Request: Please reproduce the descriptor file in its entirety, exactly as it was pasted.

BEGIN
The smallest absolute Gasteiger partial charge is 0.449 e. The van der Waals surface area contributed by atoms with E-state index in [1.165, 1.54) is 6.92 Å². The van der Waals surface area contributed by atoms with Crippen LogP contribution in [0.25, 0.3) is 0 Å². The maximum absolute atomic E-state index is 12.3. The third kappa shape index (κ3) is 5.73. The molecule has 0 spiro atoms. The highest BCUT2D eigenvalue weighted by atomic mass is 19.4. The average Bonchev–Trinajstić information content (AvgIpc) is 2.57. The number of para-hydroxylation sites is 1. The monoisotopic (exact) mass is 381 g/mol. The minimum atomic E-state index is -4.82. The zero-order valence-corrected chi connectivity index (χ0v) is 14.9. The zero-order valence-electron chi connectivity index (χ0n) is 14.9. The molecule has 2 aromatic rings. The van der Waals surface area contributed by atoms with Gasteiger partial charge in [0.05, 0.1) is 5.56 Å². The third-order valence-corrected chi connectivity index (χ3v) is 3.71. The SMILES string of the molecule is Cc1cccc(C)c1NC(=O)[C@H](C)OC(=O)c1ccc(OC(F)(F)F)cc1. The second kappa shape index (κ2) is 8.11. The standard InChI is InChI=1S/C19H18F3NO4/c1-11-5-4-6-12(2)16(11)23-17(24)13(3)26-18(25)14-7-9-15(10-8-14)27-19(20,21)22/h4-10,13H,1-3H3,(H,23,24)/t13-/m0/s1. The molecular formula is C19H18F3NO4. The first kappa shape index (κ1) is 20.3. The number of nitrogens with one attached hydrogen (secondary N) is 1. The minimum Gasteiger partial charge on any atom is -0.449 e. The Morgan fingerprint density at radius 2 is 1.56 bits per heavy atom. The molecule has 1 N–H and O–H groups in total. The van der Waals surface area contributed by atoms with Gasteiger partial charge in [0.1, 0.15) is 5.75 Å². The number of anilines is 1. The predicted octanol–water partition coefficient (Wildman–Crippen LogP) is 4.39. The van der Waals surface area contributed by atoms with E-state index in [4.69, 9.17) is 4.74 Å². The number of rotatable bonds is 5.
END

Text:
The smallest absolute Gasteiger partial charge is 0.449 e. The van der Waals surface area contributed by atoms with E-state index in [1.165, 1.54) is 6.92 Å². The van der Waals surface area contributed by atoms with Crippen LogP contribution in [0.25, 0.3) is 0 Å². The maximum absolute atomic E-state index is 12.3. The third kappa shape index (κ3) is 5.73. The molecule has 0 spiro atoms. The highest BCUT2D eigenvalue weighted by atomic mass is 19.4. The average Bonchev–Trinajstić information content (AvgIpc) is 2.57. The number of para-hydroxylation sites is 1. The monoisotopic (exact) mass is 381 g/mol. The minimum atomic E-state index is -4.82. The zero-order valence-corrected chi connectivity index (χ0v) is 14.9. The zero-order valence-electron chi connectivity index (χ0n) is 14.9. The molecule has 2 aromatic rings. The van der Waals surface area contributed by atoms with Gasteiger partial charge in [0.05, 0.1) is 5.56 Å². The third-order valence-corrected chi connectivity index (χ3v) is 3.71. The SMILES string of the molecule is Cc1cccc(C)c1NC(=O)[C@H](C)OC(=O)c1ccc(OC(F)(F)F)cc1. The second kappa shape index (κ2) is 8.11. The standard InChI is InChI=1S/C19H18F3NO4/c1-11-5-4-6-12(2)16(11)23-17(24)13(3)26-18(25)14-7-9-15(10-8-14)27-19(20,21)22/h4-10,13H,1-3H3,(H,23,24)/t13-/m0/s1. The molecular formula is C19H18F3NO4. The first kappa shape index (κ1) is 20.3. The number of nitrogens with one attached hydrogen (secondary N) is 1. The minimum Gasteiger partial charge on any atom is -0.449 e. The Morgan fingerprint density at radius 2 is 1.56 bits per heavy atom. The molecule has 1 N–H and O–H groups in total. The van der Waals surface area contributed by atoms with Gasteiger partial charge in [0.1, 0.15) is 5.75 Å². The number of anilines is 1. The predicted octanol–water partition coefficient (Wildman–Crippen LogP) is 4.39. The van der Waals surface area contributed by atoms with E-state index in [4.69, 9.17) is 4.74 Å². The number of rotatable bonds is 5.